Habitat alteration - Infrastructure associated with oil and gas development (e.g. roads, access trails, well sites, compressor stations) can directly reduce or modify suitable habitat as well as limit dispersal among local populations (reviewed in Kissner 2009). Disturbed areas have the potential to become invaded by exotic species that out-compete native vegetation, and it is possible that non-native plant species may not meet kangaroo rat’s nutritional and metabolic requirements (Gummer et al. 2005).
Effects on behaviour - Oil and gas activities such as drilling may generate night-time illumination, noise, and seismic vibrations that can alter kangaroo rat behaviour and negatively impact long term survival (Kissner 2009). Kangaroo rats are depredated by a wide range of species, and as such have adapted several anti-predator mechanisms. One adaptation is a reduction in overall activity during moonlit nights (Kaufman and Kaufman 1982, Gummer 1995, Gummer 1997b). Nocturnal illumination has the potential to mimic intense moonlight conditions, consequently increasing predation risk or minimizing the above ground time kangaroo rats spend foraging. Another morphological adaptation of kangaroo rats is the expansion of a portion of the tympanic bone, giving the species an acute sense of hearing to detect predators (Webster and Webster 1971, Sjoberg 1984). Excess noise and seismic vibrations from industrial activities may affect the ability of kangaroo rats to detect and escape predators, potentially resulting in higher rates of depredation.
Military activities, climate change, and conversion of native sandy habitats to crop production have all been identified as potential threats to the Canadian kangaroo rat population (AOKRRT 2005, COSEWIC 2006, Kissner 2009). These threats either occurred in the past, are relatively small and localized, or are unsubstantiated such that the impact of these activities on the Canadian population is believed to be low.
Military activities do not occur within the CFB Suffield NWA where the majority of the Alberta kangaroo rat population occurs, thus the direct threat to the species is small (AOKRRT 2005). Kangaroo rats living within the boundaries of the military base but outside of the NWA may be negatively impacted by some military activities such as exposure to heavy machinery use, live ammunition exercises, night time illumination, explosion of ordnance, and demolitions. Because less than 1% of the suitable kangaroo rat habitat in Alberta occurs within the CFB military training area (Kissner 2009), the potential negative impacts of military activities are thought to be low for the Alberta (D. Bender pers. comm. 2010) and the overall Canadian kangaroo rat population.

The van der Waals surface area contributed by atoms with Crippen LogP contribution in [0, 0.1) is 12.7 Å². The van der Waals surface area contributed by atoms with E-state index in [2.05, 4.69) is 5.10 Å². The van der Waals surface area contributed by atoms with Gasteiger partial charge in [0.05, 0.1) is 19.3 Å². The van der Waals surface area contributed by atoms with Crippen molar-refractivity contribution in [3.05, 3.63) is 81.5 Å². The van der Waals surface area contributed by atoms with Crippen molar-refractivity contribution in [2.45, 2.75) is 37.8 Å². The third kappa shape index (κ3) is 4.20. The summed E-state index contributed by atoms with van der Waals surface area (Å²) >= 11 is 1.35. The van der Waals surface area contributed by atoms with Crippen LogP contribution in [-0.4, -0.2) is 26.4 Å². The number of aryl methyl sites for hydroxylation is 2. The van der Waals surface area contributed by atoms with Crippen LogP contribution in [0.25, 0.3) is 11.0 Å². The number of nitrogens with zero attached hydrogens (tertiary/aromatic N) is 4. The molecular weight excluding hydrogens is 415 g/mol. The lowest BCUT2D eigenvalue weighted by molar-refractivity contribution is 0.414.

The cumulative effects of climate change on kangaroo rats are currently unknown, especially given the inherent uncertainty in all climate change models surrounding the spatial and temporal distribution of temperature and precipitation changes to sand dune ecosystems. In Canada, kangaroo rats occur near their ecological limit for cold tolerance, and the species can experience extremely high winter mortality rates of up to 90% in severe winters (Gummer 1997a). The warming effect could have a positive impact on kangaroo rat overwinter survival rate but increased plant growth from longer, warmer summers could further reduce and fragment natural kangaroo rat habitat by increasing dune stabilization.